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Oldham among the tops in CATS scores - again

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By John Foster

The mid-term report card is in from the state. The marks are mixed. Oldham County Schools are among the top performing in the state on the Commonwealth Accountability Testing System accountability index – again.But some schools did not see the improvement expected from last year and the district is no longer ranked as the top county district in the state.At least four schools are performing at high levels not expected by the Kentucky Department of Education until 2014. Goshen Elementary at Hillcrest was the 26th top performing school in the state.Four other schools – while still above the state average – need to step up before final exams come rolling through in the spring to meet their two-year goals for school improvement.The Kentucky Department of Education released the midpoint scores for the CATS two- year cycle Oct. 2 which factors in scores on the Kentucky Core Content Test and non-academic data such as attendance and drop-out rates.The test has been retooled this year, which has created some volatility in the scores compared to last year. It has also created the need for the Kentucky Department of Education to issue two scores – one that is purely the score for the test, and another, adjusted, score that can more nearly be compared with last year’s scores.Based on those adjusted scores, Oldham County took a familiar place among the top districts in the state, increasing over last year’s score of 94.9 with an adjusted accountability index of 96.7. The state average is 81.8. That places the district as the sixth top performing district in the state, a drop from third, and the second county district behind Hancock County, a drop from first. Superintendent Paul Upchurch said while he does look at how Oldham County compares to other districts, “that’s the least important thing we look at.” More important is to look at how to improve student learning, he said. In that respect, the district is succeeding, he said. He said based on the non-adjusted test scores eight schools have reached the point where all students understand and can explain the subjects on the state test to a “proficient” level – represented by a score at or above the 100 mark on the index. The state has required that all schools reach that level by 2014. Oldham County’s goal is 2010.In addition, two schools that have been on the edge of missing their goals in the past – La Grange Elementary and South Oldham High School, saw significant gains.La Grange jumped 3.5 points while South Oldham jumped 8.5 points. Four schools – Crestwood and Kenwood Station elementaries and Oldham County and South Oldham middle schools – are short of their two-year improvement goals. Crestwood was the lowest scoring at 83.4 and has 10.8 points to gain in the next year in order to reach the two-year goal. Principals deferred all comments to the superintendent.“I wouldn’t say I’m not concerned,” Upchurch said, “but I’m confident they will meet their goals.”He said those schools are doing the same things as other schools – aligning curriculum, paying close attention to what students are learning and working to improve instructional practices. He said there are no Band-aids or quick fixes, just sound practices that will lend results in the long run.Scores lower than expected are no reason to panic, but a reason to examine results during the next several weeks and see what concepts the students haven’t mastered, Upchurch said.“I told [Crestwood principal Lori Wright], ‘you just need to keep doing the things you are doing now,’” he said.The scores come two weeks after the national No Child Left Behind results were released stating that all Oldham County schools achieved adequate yearly progress in all areas.In some ways, CATS results succeed in ways NCLB falls short, Upchurch said. “The bottom line is ‘No Child Left Behind’ is a beautiful concept, a wonderful philosophy and a very flawed design to measure student learning,” he said.He said the CATS also holds schools accountable, but is more specific measure of what students are learning. The open response questions require students to know the material instead of just guessing. The short- and long-term goals of CATS are realistic and encourage all schools to improve, not just underperforming schools.He said although this is the test that has rewards and consequences, the district uses other methods to measure student learning and look for ways to improve, including the Iowa Test of Basic Skills, Explore, PLAN and ACT tests.“We value this [assessment] and look at it, but it’s not the whole picture.”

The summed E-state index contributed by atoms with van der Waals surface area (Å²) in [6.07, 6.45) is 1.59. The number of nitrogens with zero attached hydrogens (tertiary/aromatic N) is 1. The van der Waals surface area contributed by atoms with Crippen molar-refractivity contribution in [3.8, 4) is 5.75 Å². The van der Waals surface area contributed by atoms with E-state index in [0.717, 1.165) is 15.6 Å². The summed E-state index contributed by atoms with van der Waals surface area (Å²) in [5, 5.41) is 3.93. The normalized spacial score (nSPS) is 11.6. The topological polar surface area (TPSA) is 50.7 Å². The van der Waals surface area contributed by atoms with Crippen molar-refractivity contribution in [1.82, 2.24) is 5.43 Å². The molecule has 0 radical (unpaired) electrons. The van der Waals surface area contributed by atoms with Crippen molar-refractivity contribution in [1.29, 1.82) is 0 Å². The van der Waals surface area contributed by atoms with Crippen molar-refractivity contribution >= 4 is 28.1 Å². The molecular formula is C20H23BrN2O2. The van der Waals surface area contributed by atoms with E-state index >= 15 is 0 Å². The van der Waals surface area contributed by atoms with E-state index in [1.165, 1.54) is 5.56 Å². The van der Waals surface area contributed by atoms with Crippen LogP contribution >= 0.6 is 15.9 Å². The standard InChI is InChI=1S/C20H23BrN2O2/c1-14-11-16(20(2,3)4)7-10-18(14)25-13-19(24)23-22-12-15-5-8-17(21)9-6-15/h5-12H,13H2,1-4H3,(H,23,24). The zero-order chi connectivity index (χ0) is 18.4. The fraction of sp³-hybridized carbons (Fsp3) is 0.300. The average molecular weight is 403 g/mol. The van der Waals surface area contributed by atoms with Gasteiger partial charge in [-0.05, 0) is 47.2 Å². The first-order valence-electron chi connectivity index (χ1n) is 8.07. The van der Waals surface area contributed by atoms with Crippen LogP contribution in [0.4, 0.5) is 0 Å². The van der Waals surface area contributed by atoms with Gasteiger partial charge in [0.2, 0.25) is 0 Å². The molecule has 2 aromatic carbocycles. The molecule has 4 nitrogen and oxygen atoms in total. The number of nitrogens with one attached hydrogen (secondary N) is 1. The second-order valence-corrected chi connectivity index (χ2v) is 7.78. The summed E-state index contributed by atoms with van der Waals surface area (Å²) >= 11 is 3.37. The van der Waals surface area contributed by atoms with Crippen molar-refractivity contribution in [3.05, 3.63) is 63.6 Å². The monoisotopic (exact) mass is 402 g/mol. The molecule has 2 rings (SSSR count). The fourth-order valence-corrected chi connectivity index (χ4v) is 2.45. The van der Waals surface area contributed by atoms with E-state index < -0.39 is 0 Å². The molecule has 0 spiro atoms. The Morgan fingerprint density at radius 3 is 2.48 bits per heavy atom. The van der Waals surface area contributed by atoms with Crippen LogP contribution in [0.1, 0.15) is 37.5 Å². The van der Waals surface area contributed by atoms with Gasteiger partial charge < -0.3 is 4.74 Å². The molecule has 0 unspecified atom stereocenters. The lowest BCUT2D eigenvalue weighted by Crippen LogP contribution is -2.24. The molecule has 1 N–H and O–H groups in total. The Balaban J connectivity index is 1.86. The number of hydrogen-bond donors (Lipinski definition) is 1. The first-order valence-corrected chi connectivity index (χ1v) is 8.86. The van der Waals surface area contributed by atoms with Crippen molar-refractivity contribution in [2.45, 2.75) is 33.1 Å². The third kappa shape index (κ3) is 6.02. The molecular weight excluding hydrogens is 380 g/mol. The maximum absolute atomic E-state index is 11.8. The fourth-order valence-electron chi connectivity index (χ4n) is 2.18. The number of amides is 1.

E-mail us about this story at: jfoster@oldhamera.com.